is a film which spews testosterone onto the screen. It is all about
the glories of war, bravery and bravado. Arrows fill the skies and
spears rip the flesh. Pulsating armies of thousands rush into melees
with cries of glory and slashing swords. Body parts are regularly
shorn off, including the most decapitations I've seen in a movie since Tim Burton's retelling of Sleepy Hollow. There is even a love story
and a little gratuitous nudity to keep the guys in the audience happy between the
scenes of carnage.
Honestly, I'm not a huge fan of this type of
storytelling, but I have to admit, while I would never watch 300 a
second time, they do pull it off with great style.
300 is based on a
graphic novel by Frank Miller, in which he re-imagined the ancient war of
the Spartans and the Persians. His work has made the screen before,
both in good incarnations (Sin City) and bad (Elektra.)
300 is one of the
Despite its (supposed) historical story,
300 feels more like a fantasy than any sort of reality. (The
actual war may be true, but you can be pretty sure it did not happen like
The plot, what little is there, is about
Leonidas, the King of Sparta (Gerard Butler) refusing to capitulate to the
wizard-king of Persia. When the village elders refuse to call for an
all-out war, King Leonidas picks a group of 300 of his finest warriors to
face the tens of thousands of Persian soldiers.
There is some hugger-mugger
about the queen (Lena Headey), a devious politician (Dominic West of The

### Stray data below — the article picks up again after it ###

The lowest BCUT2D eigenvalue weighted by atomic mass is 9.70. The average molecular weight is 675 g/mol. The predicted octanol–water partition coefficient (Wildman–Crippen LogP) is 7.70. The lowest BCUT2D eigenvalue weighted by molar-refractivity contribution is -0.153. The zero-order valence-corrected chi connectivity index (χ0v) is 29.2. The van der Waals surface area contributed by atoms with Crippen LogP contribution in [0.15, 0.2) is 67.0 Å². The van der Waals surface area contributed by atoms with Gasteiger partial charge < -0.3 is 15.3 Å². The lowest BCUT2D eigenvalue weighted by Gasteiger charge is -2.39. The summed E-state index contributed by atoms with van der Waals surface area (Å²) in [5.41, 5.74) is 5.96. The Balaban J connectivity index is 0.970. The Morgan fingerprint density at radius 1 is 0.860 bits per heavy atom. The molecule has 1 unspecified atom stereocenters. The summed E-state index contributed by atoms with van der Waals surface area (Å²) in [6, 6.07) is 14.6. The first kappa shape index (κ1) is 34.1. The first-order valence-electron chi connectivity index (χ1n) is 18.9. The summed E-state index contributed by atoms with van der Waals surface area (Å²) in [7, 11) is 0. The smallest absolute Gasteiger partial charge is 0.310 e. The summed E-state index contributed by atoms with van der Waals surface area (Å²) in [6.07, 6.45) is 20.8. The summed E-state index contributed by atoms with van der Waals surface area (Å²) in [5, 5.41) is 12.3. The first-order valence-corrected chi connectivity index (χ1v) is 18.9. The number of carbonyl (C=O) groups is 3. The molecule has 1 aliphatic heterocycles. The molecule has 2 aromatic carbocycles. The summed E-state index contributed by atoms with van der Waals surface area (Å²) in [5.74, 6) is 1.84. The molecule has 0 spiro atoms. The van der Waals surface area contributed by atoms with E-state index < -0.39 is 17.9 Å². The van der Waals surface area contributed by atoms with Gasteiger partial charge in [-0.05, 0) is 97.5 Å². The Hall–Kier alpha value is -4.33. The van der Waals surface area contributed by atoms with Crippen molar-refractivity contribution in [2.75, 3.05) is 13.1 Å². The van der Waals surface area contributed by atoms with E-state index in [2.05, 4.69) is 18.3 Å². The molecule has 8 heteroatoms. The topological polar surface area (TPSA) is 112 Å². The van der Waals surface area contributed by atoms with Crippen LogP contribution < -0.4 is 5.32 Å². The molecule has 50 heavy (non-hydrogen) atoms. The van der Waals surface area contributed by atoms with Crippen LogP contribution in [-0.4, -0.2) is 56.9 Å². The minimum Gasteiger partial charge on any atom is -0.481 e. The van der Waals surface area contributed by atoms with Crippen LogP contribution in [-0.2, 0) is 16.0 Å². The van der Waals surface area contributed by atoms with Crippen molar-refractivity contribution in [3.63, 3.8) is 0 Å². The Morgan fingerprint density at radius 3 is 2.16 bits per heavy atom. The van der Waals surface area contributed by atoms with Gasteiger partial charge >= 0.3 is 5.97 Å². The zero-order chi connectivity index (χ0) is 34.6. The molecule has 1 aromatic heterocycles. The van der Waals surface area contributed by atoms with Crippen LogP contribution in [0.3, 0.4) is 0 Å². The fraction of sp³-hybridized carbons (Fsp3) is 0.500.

Wire — perhaps the only recognizable face in the film) and a
Gollum-like traitor. None of it really matters, though. 300
is about a small army of people effortlessly mowing down a large army,
including mystical, mythological creatures. One long scene has a
near-constant spray of blood and limbs in the air as our brave heroes make
their stand. The enemy army, being good sports, attack them one at a
time, so they can each be killed before the next one comes.
You've seen this kind of
thing before, in films like The Lord of the Rings, Gladiator and
countless others, but 300 has a visual style which makes the story —
if not fresh — at least intriguing.
The character development
is rather shallow, but that's alright, with thousands on-screen and most
characters set to die at any moment, perhaps it's okay that you don't gain
any great attachments to most of these people.
The dialogue is more than
occasionally awkward. ("Are they thirsty? Perhaps we should give
them a DRINK!" "Eat well your breakfast and lunch, because tonight we
dine in HELL!") That works somehow, this is a movie about calls to
arms, not about human interactions. Even the narrator acknowledges
that the Spartan men are unwilling to show any feeling, because that would
be a sign of weakness.
Yet, I gotta say it, it all works. It
will stoke the fanboy in you into a lather.
Copyright ©2007 PopEntertainment.com. All rights reserved.
Posted: August 5, 2007.